After a moment more, in which I urged my visitors to read the book of Galatians to see the Bible's view about what happens when people depend on their own obedience, and a few minutes in which my visitors told me several times they weren't depending on their obedience but that their hope was that they could do what was pleasing to God by telling others about him, we cordially ended the conversation. I pray that I planted some seeds of thought in the minds of those two Jehovah's Witness members who are trying to build an eternal hope on their own works.
Our commemoration of Reformation Day is very much like that situation, though, isn't it? In the early sixteenth century, European Christianity had fallen on hard times. Many of the Christian scholars of the time were experts in what others had said about spirituality and life, but had never read and understood the Scripture. Christian leaders were using their positions of leadership for dishonest gain. The church heirarchy was hungry for power, including political power, seeking to unify the resources of Europe and the culturally Christian parts of Africa and the Middle East for their own ends, partially of bringing Christian faith to the world, partially of running a society according to their view of Christian truth. A few people, like Wycliffe in England and Hus, the Czech, had made some radical statements and tried to emphasize a reliance on what the Bible says rather than on sometimes contradictory statements from the Church. Yet their movements were put down. They were not successful, at least not in their own generations.
So on this day in 1517, an Augustinian monk named Martin, named after St. Martin of Tours, bothered by the practice of the day of rationing forgiveness, selling it rather than giving it out freely, decided to post some topics for open debate. Actually, he probably didn't decide to do it on this day. If you've read his 95 theses you can imagine they didn't just come to him in the morning resulting in his tacking them to the bulletin board in the afternoon. We don't know when he decided to make this move, but we do know that All Saints' Day, November 1, was a prime opportunity for debates and discussions. So it made perfect sense to post a list of topics on the church door, which was the equivalent of our public bulletin board, on the Eve of All Saints. That's what brother Martin proceeded to do.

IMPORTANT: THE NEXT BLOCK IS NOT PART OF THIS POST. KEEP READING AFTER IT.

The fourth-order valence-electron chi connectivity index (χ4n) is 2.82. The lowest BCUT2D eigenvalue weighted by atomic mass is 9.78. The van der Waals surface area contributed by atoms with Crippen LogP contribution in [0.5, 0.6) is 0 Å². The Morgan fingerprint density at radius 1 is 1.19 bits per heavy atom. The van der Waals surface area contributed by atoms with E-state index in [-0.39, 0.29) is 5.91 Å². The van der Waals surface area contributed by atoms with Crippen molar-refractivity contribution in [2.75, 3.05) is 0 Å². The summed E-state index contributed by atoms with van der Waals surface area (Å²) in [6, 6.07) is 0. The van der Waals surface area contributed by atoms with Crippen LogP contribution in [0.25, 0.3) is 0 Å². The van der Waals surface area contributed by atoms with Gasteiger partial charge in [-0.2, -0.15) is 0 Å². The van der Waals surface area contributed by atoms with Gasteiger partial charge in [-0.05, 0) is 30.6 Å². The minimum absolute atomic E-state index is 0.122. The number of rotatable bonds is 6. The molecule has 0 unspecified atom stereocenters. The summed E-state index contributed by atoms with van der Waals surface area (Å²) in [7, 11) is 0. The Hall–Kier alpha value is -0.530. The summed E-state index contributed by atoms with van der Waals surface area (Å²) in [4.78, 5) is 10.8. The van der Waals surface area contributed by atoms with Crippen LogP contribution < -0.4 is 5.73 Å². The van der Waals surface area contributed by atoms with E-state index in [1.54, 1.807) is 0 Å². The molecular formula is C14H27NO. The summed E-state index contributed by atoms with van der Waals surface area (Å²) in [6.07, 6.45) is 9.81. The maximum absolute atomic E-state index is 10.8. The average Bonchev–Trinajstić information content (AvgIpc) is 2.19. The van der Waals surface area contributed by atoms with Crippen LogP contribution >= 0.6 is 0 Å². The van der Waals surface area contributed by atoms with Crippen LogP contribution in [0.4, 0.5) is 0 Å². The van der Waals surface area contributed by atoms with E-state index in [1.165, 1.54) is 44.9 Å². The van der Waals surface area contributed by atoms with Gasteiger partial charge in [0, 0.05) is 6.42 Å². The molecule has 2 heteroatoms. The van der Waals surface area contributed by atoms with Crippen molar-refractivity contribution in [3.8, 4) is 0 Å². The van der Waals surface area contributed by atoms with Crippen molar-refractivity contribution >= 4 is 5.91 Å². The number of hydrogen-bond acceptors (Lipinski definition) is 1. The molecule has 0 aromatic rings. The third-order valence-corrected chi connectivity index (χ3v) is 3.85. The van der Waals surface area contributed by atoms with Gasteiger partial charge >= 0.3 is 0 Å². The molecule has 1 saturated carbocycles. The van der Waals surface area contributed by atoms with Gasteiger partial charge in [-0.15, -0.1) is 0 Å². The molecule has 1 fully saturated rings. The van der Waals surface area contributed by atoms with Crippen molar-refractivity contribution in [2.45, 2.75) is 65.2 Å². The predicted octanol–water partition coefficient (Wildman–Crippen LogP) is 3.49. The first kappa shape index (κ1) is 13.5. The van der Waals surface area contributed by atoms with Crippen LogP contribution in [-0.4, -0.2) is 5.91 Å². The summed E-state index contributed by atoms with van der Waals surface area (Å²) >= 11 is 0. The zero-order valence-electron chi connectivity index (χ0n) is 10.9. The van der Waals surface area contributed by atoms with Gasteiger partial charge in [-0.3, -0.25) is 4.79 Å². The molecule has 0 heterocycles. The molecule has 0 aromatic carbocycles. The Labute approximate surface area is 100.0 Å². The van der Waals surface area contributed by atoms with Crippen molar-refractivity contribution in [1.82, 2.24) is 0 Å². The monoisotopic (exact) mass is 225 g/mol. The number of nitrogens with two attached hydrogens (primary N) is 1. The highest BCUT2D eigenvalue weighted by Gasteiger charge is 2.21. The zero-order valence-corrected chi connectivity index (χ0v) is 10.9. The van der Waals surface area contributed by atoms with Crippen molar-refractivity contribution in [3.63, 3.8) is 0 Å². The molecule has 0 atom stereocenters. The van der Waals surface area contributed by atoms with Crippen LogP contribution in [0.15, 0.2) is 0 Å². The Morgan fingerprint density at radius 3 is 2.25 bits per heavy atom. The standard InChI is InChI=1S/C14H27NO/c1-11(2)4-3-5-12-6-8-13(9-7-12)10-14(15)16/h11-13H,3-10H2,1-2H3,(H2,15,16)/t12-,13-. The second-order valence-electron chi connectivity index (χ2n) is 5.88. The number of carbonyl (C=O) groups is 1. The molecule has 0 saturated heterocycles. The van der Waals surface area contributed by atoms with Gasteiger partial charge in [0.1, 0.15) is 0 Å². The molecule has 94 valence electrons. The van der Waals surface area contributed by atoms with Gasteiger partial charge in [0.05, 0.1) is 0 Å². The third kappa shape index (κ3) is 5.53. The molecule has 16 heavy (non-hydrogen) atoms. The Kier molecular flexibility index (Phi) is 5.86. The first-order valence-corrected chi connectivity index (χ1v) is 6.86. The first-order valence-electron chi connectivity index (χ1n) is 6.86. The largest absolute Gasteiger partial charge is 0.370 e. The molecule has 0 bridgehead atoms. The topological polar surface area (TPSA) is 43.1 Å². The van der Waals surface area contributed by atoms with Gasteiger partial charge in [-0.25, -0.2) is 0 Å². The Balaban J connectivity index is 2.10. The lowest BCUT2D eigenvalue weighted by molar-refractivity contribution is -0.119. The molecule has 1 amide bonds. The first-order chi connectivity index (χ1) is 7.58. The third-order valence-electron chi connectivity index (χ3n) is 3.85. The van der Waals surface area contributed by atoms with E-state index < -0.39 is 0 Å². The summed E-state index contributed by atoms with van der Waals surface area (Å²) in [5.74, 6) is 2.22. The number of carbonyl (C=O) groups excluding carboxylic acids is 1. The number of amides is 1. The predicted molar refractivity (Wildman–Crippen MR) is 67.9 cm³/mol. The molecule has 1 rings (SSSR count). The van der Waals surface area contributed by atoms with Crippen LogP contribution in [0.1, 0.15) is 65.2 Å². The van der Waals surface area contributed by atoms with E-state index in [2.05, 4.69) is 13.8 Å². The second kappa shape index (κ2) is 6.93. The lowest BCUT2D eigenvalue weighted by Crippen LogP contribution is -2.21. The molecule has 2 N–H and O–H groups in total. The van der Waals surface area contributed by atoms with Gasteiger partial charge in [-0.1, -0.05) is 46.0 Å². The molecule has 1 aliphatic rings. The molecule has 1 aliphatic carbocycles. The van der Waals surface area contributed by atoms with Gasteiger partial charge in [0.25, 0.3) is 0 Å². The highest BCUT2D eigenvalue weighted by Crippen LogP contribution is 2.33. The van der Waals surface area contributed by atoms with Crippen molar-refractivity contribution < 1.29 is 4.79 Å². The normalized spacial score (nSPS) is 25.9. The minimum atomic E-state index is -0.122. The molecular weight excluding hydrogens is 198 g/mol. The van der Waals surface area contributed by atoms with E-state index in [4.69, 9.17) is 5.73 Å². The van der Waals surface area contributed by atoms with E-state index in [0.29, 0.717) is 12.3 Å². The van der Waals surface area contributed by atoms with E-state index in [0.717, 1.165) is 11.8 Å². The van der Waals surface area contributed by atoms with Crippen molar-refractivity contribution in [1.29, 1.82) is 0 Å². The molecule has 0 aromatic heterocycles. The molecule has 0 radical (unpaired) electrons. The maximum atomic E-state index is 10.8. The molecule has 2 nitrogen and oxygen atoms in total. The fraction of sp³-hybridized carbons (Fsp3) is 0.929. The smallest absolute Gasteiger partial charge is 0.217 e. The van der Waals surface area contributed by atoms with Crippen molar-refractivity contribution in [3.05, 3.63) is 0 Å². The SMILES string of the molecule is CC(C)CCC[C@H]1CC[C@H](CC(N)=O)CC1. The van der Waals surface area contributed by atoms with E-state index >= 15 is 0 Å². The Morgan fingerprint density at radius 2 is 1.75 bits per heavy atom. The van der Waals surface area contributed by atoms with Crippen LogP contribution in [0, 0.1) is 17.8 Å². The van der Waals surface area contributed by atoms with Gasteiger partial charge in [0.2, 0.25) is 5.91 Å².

Over the following thirteen years prior to the Diet of Augsburg, where the Augsburg Confession was adopted, Martin Luther was condemned as a heretic, released from his vows as an Augustinian monk, put under house arrest, and elevated by his followers as a genuine leader of Christ's Church. His foundational emphasis on salvation by grace alone through faith alone, in Christ alone, revealed by Scripture alone, with all glory going to God alone has been recognized as the battle cry of nearly 500 years of Christians
To this day we stand and boldly proclaim what we read in Romans 3. We are justified by faith apart from the works of the law. It seems so simple. Yet it is tremendously difficult for us to grasp. Just like the ladies I was talking with, if you had this conversation with just about anyone in our society, we uniformly seem to think that God's favor is gained by our obedience, that we do good things and maybe God will accept them, that we trust and then spend a long time obeying so that maybe God will grant us forgiveness. Just look around. Our world is full of a false gospel, a gospel that isn't a gospel at all (Galatians 1). We have this crazy idea, even within the Church, sadly even within some Lutheran churches, that the Bible is God's list of what we should do to be good and that if we do it well enough God might save us. This is no gospel at all! Yet it is the false gospel held by Luther's society and it is the false gospel held by our society.
What is that true Gospel? What is the genuine article? That's what the Reformation is all about. It's about a recovery of the proclamation of the true Gospel. And here is that Gospel. Jesus Christ, true God and true man, died for the sins of the world, for your sins and for my sins, and not only for our individual acts of sin, but also for our sinful condition, the sinful nature we inherited from our father Adam. Jesus, being the perfect man, was able to give his life as a perfect sinless offering on our behalf. He was acceptable in the eyes of God because he himself was God. He rose from the dead as the firstfruits of the bodily resurrection. He lives as a promise that by faith in his finished work we too will live and will rise to be with him. He, the just one, gave himself for us, the unjust ones. By our own work with our mixed motives we are only condemned, but we are freely justfied by the work of God. We are saved by the merit of Jesus Christ, working righteousness in us. This shows God's righteousness, because it demonstrates that God and God alone can create righteousness in sinful hearts, that which he does through the means of grace, proclamation of the Word, baptism, and communion, all things that God does in us.
So there we have it. That's the genuine article. That's the Gospel. It's short, sweet and simple. It's so simple that we easily overlook and reject it. But it's priceless. It's what we need. It is our only hope in this world and in eternity. We are saved by grace alone, appropriated by faith alone, with Jesus Christ alone as the object, revealed fully sufficiently by Scripture, to the glory of God alone. Yes, we are people of the Reformation. We are people of the Gospel.
Without any further ado, then, let us rise and confess this common faith we have received in the words of the Apostles' Creed.
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